Good Bye Parliamentary Budget Officer

Kevin Page, the Parliamentary Budget officer (PBO), has just announced that he will not seek reappointment in 2013. This will end an experiment in “transparency and accountability” that was doomed from the beginning. Since its creation, PBO has been in a constant battle with the government over his independence, his inadequate budget, and his lack of staff.

This is ironic given it was the Harper government that promoted an independent PBO during the 2006 election. But after two years, no one should be surprised, given the government’s dislike of independent research and opposing opinion. When the government confronts disagreement with its preconceived views, and facts that don’t support these views, its modus operandi is simply to get rid of the source of disagreement and to ignore the facts

This was not always the case. Liberal and Conservative governments in the 1980s and 1990s, wanted their public servants to provide their best advice, regardless of whether that disagreed with the government; they wanted policy options costed; and, they were even willing to defend research in public. There was no need for a PBO. Regrettably, evidenced-based policy decisions are becoming increasingly scarce and this is unlikely to change in the near future.

Since 2008 the PBO has prepared five economic and fiscal updates, and over 20 research reports. It has also provided assessments of cost estimates of policy initiatives proposed in legislation. The PBO has appeared before both House and Senate Committees on 8 occasions in three years, more than most Deputy Ministers, let alone Ministers. The PBO has done all this with a staff of only 11 and a budget of only $2.8 million. Currently the PBO has a staff of only 9. The PBO has publicly defended the Parliamentary Budget Office research and policy conclusions, something that has no doubt made him very unpopular with the government.

Even this small budget was at risk. The government planned to cut the PBO budget to $1.8 million for 2009-10 after the publication of the Afghan costing report and PBO’s first economic and fiscal assessment. The budget was restored only after the PBO submitted an “action plan” in response to recommendations made by the joint House and Senate Committee for the Parliamentary Library. Some of these recommendations actually reduce PBO transparency and Independence.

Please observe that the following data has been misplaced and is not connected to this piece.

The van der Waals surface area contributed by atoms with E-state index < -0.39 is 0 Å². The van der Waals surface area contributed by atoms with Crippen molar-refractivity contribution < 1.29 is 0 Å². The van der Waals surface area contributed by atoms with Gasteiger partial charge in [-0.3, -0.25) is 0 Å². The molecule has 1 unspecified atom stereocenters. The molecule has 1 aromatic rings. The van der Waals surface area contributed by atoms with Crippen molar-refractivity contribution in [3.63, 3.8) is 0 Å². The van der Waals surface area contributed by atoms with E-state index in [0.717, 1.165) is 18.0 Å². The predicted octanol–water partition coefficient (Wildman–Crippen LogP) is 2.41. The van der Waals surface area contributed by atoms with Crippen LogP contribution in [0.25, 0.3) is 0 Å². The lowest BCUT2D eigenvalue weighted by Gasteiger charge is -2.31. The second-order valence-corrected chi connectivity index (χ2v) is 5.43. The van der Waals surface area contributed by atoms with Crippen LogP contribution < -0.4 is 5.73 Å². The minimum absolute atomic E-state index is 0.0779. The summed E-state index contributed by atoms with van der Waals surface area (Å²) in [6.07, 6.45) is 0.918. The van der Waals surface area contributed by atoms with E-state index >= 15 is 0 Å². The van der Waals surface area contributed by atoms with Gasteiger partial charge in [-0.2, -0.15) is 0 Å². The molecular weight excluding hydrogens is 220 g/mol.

How does this compare with other OECD governments? According to a 2007 OECD survey of its 30 member countries, along with another 8 non-OECD countries, 16 reported that they had “a specialized budget research office/unit attached to the legislature to conduct analyses of the budget”. The largest independent budget office is the Congressional Budget Office (CBO) in the United States. The CBO, has a budget of $45 million, and employs about 250 professionals. From its very beginning the CBO has expanded its functions far from what was originally envisaged to become a nonpartisan, independent, objective, analytical agency.

A strengthened and more independent Parliamentary Budget Office would promote greater understanding of complex budget issues; it would force the government to defend its economic and budget forecasts; it would promote a straightforward and more understandable and open budget process; it would promote accountability by commenting on the government’s projections and analysis; finally, by being nonpartisan, it would provide research to all political parties. This would be especially important in minority governments, which seems to be the likely situation in Canada in the foreseeable future.

The position of PBO was created in the Federal Accountability Act of 2006, but the office was not established until March 2008. It wasn’t easy to find someone to take the job of PBO when the government was watering down its commitment to an independent PBO. It won’t be any easier this time around unless the independence of the PBO is strengthened not weakened. At a minimum the PBO should be appointed by Parliament and dismissed by Parliament, not by the Prime Minister.

Without strengthened independence established by legislation, it will be impossible to find a qualified professional to become PBO. In the meantime the position of PBO can now be added to the growing list of “hard to fill” government positions, just behind Chief Statistician.

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